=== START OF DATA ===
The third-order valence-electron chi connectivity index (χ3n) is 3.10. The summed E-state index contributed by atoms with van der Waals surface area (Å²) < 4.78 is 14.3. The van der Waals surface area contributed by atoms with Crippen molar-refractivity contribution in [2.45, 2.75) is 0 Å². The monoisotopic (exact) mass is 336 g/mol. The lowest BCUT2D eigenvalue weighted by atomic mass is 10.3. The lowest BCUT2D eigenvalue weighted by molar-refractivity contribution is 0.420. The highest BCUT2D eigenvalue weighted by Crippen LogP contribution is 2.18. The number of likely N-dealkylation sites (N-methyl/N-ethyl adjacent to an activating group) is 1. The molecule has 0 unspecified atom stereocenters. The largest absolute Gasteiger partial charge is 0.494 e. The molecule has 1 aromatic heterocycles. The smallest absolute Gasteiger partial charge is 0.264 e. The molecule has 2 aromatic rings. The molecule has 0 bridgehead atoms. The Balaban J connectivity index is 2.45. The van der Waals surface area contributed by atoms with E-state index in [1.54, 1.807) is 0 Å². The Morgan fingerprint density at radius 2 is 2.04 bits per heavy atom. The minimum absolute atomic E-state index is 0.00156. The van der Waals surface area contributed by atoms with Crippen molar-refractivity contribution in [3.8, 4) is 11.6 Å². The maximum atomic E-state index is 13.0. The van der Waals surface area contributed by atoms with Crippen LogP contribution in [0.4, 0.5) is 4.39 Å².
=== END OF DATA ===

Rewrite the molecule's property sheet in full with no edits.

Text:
The third-order valence-electron chi connectivity index (χ3n) is 3.10. The summed E-state index contributed by atoms with van der Waals surface area (Å²) < 4.78 is 14.3. The van der Waals surface area contributed by atoms with Crippen molar-refractivity contribution in [2.45, 2.75) is 0 Å². The monoisotopic (exact) mass is 336 g/mol. The lowest BCUT2D eigenvalue weighted by atomic mass is 10.3. The lowest BCUT2D eigenvalue weighted by molar-refractivity contribution is 0.420. The highest BCUT2D eigenvalue weighted by Crippen LogP contribution is 2.18. The number of likely N-dealkylation sites (N-methyl/N-ethyl adjacent to an activating group) is 1. The molecule has 0 unspecified atom stereocenters. The largest absolute Gasteiger partial charge is 0.494 e. The molecule has 1 aromatic heterocycles. The smallest absolute Gasteiger partial charge is 0.264 e. The molecule has 2 aromatic rings. The molecule has 0 bridgehead atoms. The Balaban J connectivity index is 2.45. The van der Waals surface area contributed by atoms with E-state index in [1.54, 1.807) is 0 Å². The Morgan fingerprint density at radius 2 is 2.04 bits per heavy atom. The minimum absolute atomic E-state index is 0.00156. The van der Waals surface area contributed by atoms with Crippen molar-refractivity contribution in [3.8, 4) is 11.6 Å². The maximum atomic E-state index is 13.0. The van der Waals surface area contributed by atoms with Crippen LogP contribution in [0.4, 0.5) is 4.39 Å².